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NDSU Researchers Develop Method for Embedding RFID in Paper
The North Dakota State University group claims that its laser-based RFID inlay assembly method can be used to inexpensively incorporate tags into paper items, such as tickets and banknotes.
LEAP employs a laser beam's energy to precisely transfer and assemble semiconductor die and other discrete components with dimensions well below those possible using the conventional robotic ("pick-and-place") methods. The method involves the use of a multilayered bonding material, known as the dynamic release layer (DRL), deposited on its surface. The RFID wafer is first thinned to the desired thickness, and is then bonded to the DRL. During the next step, the thinned wafer is diced into individual RFID chips (dies) using plasma etching. Separately, the antenna and pads for joining the antenna to the die are printed onto a paper substrate, with a layer of anisotropic conductive adhesive applied to antenna pads.
Once the inlay is ready for assembly, an ultraviolet (UV) laser pulse is directed at the DRL bonding material holding the die, thereby creating a blister. The force exerted by the blister causes the contactless die to transfer from the wafer onto the receiving substrate (the system includes a camera that allows for proper alignment of the laser beam), where the chip is connected to the antenna pads. The substrate can then be laminated to a second sheet of paper, thereby embedding the chip and antenna in the paper, which can then be used to manufacture banknotes or other paper items.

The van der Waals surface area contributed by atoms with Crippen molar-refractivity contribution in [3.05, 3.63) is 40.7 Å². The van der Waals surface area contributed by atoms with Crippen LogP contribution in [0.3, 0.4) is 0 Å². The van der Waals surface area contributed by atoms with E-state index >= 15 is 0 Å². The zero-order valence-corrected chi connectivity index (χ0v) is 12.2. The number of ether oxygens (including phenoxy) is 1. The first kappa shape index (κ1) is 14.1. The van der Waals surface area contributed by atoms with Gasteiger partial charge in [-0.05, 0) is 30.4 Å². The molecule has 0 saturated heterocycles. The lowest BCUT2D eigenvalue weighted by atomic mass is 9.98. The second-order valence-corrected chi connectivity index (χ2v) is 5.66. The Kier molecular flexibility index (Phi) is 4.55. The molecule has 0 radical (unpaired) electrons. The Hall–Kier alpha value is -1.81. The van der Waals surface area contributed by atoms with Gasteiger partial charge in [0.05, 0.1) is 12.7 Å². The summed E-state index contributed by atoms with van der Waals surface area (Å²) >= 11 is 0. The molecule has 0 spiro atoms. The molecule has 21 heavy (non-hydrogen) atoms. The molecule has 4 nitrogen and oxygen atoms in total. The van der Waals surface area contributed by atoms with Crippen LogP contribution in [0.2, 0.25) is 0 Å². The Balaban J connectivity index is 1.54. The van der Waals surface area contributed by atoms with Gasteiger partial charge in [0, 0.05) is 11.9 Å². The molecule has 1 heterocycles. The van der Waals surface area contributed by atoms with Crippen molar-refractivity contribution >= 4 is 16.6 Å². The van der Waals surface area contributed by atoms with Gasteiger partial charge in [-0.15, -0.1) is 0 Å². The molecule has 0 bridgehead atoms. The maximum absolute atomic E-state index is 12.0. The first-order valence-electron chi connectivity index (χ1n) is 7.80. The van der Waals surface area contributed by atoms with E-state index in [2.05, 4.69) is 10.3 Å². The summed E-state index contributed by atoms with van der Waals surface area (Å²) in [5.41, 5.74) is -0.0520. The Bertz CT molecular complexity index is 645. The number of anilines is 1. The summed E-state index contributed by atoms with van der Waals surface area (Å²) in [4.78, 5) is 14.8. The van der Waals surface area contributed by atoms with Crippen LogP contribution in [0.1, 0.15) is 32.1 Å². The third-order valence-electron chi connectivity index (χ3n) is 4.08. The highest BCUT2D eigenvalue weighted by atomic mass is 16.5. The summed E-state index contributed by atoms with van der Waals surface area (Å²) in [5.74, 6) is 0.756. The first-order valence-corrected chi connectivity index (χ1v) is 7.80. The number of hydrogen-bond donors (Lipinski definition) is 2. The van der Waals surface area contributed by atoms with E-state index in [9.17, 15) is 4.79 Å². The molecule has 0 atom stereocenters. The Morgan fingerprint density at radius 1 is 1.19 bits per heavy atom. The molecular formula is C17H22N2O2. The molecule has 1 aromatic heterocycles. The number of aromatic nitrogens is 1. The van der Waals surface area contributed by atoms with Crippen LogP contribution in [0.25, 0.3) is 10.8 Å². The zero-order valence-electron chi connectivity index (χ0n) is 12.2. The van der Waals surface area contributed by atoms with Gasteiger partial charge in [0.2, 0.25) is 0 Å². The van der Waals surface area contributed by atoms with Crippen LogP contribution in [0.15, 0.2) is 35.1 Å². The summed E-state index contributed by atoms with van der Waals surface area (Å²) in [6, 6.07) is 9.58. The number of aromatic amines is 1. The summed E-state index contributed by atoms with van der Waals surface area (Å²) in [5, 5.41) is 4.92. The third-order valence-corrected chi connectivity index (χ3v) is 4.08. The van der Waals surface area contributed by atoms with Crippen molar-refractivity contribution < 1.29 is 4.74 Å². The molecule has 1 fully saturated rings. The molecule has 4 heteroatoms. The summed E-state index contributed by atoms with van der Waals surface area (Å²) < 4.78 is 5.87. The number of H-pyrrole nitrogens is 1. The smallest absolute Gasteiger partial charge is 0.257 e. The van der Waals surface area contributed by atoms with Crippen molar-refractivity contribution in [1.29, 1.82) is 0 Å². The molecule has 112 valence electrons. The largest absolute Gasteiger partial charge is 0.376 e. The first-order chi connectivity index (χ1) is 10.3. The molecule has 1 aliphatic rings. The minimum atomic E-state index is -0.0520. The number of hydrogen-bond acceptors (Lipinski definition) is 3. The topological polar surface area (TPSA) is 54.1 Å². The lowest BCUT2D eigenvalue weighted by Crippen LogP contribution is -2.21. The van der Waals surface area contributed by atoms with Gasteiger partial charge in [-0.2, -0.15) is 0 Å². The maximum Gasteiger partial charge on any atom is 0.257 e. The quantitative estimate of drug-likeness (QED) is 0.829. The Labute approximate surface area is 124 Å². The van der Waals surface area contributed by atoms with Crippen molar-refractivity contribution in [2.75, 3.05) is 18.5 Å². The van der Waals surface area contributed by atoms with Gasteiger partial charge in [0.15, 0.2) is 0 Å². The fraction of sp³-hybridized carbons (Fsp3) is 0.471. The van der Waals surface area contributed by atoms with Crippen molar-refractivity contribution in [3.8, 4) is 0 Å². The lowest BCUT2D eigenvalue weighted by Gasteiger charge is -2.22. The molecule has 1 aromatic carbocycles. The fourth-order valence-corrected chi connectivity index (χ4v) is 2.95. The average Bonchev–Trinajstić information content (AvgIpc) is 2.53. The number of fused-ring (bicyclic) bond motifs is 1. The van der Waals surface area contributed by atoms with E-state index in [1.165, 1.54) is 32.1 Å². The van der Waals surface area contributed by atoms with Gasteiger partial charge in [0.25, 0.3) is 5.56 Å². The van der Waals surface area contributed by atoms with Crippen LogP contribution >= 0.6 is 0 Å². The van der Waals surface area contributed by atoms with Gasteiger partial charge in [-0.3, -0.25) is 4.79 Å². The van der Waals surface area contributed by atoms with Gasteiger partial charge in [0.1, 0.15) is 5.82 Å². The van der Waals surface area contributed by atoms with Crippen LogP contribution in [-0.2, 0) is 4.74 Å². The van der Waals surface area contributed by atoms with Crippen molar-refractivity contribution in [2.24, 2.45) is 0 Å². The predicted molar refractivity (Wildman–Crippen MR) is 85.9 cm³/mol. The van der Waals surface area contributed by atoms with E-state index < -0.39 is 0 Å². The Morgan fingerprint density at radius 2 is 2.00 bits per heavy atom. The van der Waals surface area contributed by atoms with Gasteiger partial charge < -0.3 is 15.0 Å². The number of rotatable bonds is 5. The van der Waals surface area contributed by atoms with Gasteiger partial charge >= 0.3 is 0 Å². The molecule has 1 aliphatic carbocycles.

Alien Technology Higgs 3 chips that they mechanically ground down to a thickness of approximately 65 microns (0.003 inch); at the time, the group had not yet mastered the process of thinning beyond 65 microns. During a second test, however, they ground a wafer of uncut dummy silicon chips (not RFID ICs) down to 50 microns (0.002 inch) in thickness, an then further thinned them to 20 microns (0.0008 inch) via plasma etching (the second part of the thinning process was performed with etching in order to minimize the risk of damaging the chip).
During both tests, the wafer was then bonded to the carrier adhesive, and was cut into chips that were transferred to the paper substrate using the LEAP laser-based method. The substrate containing the chip and antenna was embedded in paper the size of a banknote. The paper was then read using an Alien ALR-9650 RFID reader. Nine of 10 samples could be interrogated using the reader, Marinov says.
Not only is the LEAP manufacturing process more precise, Marinov says, but it can also be performed much more quickly than traditional pick-and-place methods. He estimates that packaging chips on substrates can be completed at least twice as fast as is possible via traditional methods, since multiple dies can be transferred almost simultaneously in parallel to a single large sheet of paper by moving the laser beam very quickly over each chip to be transferred. The large paper sheet would then be cut into individual pieces, each embedded with its own RFID chip and antenna. The increase in throughput, he notes, can be achieved without increasing equipment expenses.
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